Sharp fall in US jobs growth in March

By Shannon Jones
8 April 2017

US job growth dropped sharply in March with just 98,000 new jobs added, far lower than expected and well below the 180,000 average monthly figure for most of last year.

The Bureau of Labor Statistics (BLS) numbers stood in sharp contrast to the boasts of the Trump administration about being focused on job creation. They also underscore the disconnect between the surge in stock market values and the underlying state of the real economy.

The White House did not issue a statement relating to the March jobs numbers after rushing to take credit for the higher figures in January and February. It was the worst single month for job growth since May 2016.

“It was a disappointing report with no silver lining in the details,” said Rob Martin, an economist with Barclay’s quoted by the New York Times. “Service sector employment weakness points to a substantial slowdown in activity.” In fact, there was a loss of 29,700 retail jobs in March, with department store chains JC Penney’s and Macy’s announcing the closing of 390 stores. This was also combined with the impact of the Trump administration’s announced freeze in federal hiring.

The construction industry added just 6,000 jobs in March after adding a 59,000 in February. In addition to the tepid March numbers, the BLS also revised downward its figures for January and February by a total of 38,000 jobs. Meanwhile, education and health care related employment rose at the lowest rate in 15 months.

The US economic growth rate remains at an abysmal level, with an annual rate of 1.2 percent expected for the first quarter after growing just 1.6 percent in 2016. This compares to an average annual growth rate in previous periods of economic “recovery” since the 1960s of 3.9 percent. In the seven years since the official end of the recession in 2009, US annual economic growth has never exceeded 2.5 percent. Prior to the recent period, the longest stretch in which US annual growth rate did not top 3 percent was 1930–1933, during the Great Depression.

While business optimism has increased since the November election based on hopes for higher profits due to Trump’s pledges to slash corporate taxes and eliminate environmental, health and safety regulations, this hasn’t translated into more investment or hiring. Real consumer spending decreased in both January and February when adjusted for inflation, indicating that workers are feeling the impact of the continued stagnation of real wages.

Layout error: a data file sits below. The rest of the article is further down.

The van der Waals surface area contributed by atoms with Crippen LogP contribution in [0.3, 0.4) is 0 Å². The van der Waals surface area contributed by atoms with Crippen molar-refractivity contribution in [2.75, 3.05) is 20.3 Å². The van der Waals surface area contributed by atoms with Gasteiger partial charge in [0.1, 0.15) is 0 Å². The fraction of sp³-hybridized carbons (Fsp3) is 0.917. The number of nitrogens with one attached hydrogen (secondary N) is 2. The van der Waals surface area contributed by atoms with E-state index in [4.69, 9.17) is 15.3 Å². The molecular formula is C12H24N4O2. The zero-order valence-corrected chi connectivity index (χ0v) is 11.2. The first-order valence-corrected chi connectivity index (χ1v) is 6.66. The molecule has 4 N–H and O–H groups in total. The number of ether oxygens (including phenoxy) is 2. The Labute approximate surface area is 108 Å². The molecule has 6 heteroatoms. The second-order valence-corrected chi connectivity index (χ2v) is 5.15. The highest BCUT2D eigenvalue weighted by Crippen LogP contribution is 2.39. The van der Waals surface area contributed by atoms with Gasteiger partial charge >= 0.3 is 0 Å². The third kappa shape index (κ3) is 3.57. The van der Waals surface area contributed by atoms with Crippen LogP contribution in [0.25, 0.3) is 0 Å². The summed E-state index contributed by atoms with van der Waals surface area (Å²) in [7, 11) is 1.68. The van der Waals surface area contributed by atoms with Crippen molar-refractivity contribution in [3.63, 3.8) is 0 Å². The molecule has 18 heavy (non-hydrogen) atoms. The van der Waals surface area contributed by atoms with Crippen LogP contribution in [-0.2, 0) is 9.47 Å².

In March, the official unemployment rate fell to 4.5 percent, a ten-year low. This was something of a statistical anomaly due to the fact that the figures for hiring and those used for calculating the unemployment rate are taken from two separate surveys conducted by the BLS. One measures hiring by business and the other household employment. It is not unusual for the numbers to diverge on a monthly basis, but they tend to converge over time.

The US civilian workforce increased by 145,000 in March after rising 340,000 in February, exceeding the actual number of new jobs created. The labor force participation rate, another measure of those working, held steady at 63 percent. The labor force participation rate measures the number of employed workers and those actively seeking work as a percentage of the total population age 16 and over. Sixty three percent is low by historical standards and indicates a substantial surplus of those able to work but who for one reason or another are locked out of the active workforce.

The number of long-term unemployed, those out of work for 27 weeks or more, was little changed at 23.3 percent of the unemployed.

In so far as jobs are being created, they continue to be concentrated in lower wage sectors. According to a report in Bloomberg, some 44 percent of college graduates in 2016 were employed in jobs not requiring a degree. Service jobs continue to account for 80 percent of the US economy.

Average monthly earnings are rising at a paltry 2.7 percent annual rate, which is approximately equal to the official US rate of inflation, meaning that workers are seeing no real improvement in their already depressed standard of living. Indeed, there has been no net increase in median household income since 2000.

The March jobs figures increased speculation about the course of action that will be taken by the US Federal Reserve at its upcoming June meeting. Fed officials had pointed to the falling unemployment rate as a sign that the economy could safely absorb continuing rises in interest rates.

A number of economists tried to downplay the sharp fall in the March jobs figures as related to the weather. Others made the absurd claim that the fall in hiring was due to the economy reaching near full employment. In other words, this is as good as it gets.

This claim is being advanced with a straight face under conditions in which the BLS numbers showed 7,202,000 out of work in March. The unemployment rate for teenagers stands at 13.7 percent, for African Americans 8.0 percent and for Hispanics 5.1 percent. In addition, 5.6 million people reported working part-time but wanting full-time employment. There were another 460,000 so-called discouraged workers, i.e., those not actively seeking employment because they believe there are no jobs available for them. On top of that, there were 1.6 million workers who were unemployed but not counted in the official statistics because they had not looked for work in the previous four weeks.

In addition to the millions of unemployed are the tens of millions working at poverty-wage, dead-end jobs with little prospect for advancement. In 2015, the most recent year for which figures are available, there were 43.1 million living under the absurdly low official US poverty threshold. Of those, 29.8 million were members of families, and 14 million were children. Nine million of those in poverty were working year-round, either full time or part time.